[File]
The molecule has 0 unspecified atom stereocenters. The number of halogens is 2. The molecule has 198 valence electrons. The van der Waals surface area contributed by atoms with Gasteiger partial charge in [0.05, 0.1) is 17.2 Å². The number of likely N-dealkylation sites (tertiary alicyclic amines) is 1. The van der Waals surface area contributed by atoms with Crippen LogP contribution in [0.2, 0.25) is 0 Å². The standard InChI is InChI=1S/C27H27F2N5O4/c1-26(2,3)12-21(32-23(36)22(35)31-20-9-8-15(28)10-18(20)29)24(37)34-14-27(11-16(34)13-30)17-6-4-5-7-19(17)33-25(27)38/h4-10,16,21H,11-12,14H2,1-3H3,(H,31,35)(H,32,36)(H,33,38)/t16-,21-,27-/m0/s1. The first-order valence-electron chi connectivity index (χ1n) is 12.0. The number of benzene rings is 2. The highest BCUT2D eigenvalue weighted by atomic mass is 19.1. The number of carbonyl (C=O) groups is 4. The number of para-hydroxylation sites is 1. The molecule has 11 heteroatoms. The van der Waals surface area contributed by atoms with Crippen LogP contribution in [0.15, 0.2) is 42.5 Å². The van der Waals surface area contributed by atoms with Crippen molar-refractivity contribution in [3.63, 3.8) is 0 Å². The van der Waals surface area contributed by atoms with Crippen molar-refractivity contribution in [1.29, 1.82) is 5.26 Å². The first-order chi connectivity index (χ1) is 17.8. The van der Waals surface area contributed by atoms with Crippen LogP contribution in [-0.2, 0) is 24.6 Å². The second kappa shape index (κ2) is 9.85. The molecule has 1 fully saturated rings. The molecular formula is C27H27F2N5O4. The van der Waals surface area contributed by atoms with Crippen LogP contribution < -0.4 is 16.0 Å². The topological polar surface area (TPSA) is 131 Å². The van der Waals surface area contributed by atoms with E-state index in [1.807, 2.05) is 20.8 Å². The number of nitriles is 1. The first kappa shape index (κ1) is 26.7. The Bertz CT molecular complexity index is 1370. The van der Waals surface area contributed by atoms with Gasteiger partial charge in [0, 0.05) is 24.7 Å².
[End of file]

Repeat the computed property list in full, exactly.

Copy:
The molecule has 0 unspecified atom stereocenters. The number of halogens is 2. The molecule has 198 valence electrons. The van der Waals surface area contributed by atoms with Gasteiger partial charge in [0.05, 0.1) is 17.2 Å². The number of likely N-dealkylation sites (tertiary alicyclic amines) is 1. The van der Waals surface area contributed by atoms with Crippen LogP contribution in [0.2, 0.25) is 0 Å². The standard InChI is InChI=1S/C27H27F2N5O4/c1-26(2,3)12-21(32-23(36)22(35)31-20-9-8-15(28)10-18(20)29)24(37)34-14-27(11-16(34)13-30)17-6-4-5-7-19(17)33-25(27)38/h4-10,16,21H,11-12,14H2,1-3H3,(H,31,35)(H,32,36)(H,33,38)/t16-,21-,27-/m0/s1. The first-order valence-electron chi connectivity index (χ1n) is 12.0. The number of benzene rings is 2. The highest BCUT2D eigenvalue weighted by atomic mass is 19.1. The number of carbonyl (C=O) groups is 4. The number of para-hydroxylation sites is 1. The molecule has 11 heteroatoms. The van der Waals surface area contributed by atoms with Crippen LogP contribution in [0.15, 0.2) is 42.5 Å². The van der Waals surface area contributed by atoms with Crippen molar-refractivity contribution in [3.63, 3.8) is 0 Å². The van der Waals surface area contributed by atoms with Crippen molar-refractivity contribution in [1.29, 1.82) is 5.26 Å². The first-order chi connectivity index (χ1) is 17.8. The van der Waals surface area contributed by atoms with Crippen LogP contribution in [-0.2, 0) is 24.6 Å². The second kappa shape index (κ2) is 9.85. The molecule has 1 fully saturated rings. The molecular formula is C27H27F2N5O4. The van der Waals surface area contributed by atoms with Crippen LogP contribution < -0.4 is 16.0 Å². The topological polar surface area (TPSA) is 131 Å². The van der Waals surface area contributed by atoms with E-state index in [1.807, 2.05) is 20.8 Å². The number of nitriles is 1. The first kappa shape index (κ1) is 26.7. The Bertz CT molecular complexity index is 1370. The van der Waals surface area contributed by atoms with Gasteiger partial charge in [0, 0.05) is 24.7 Å².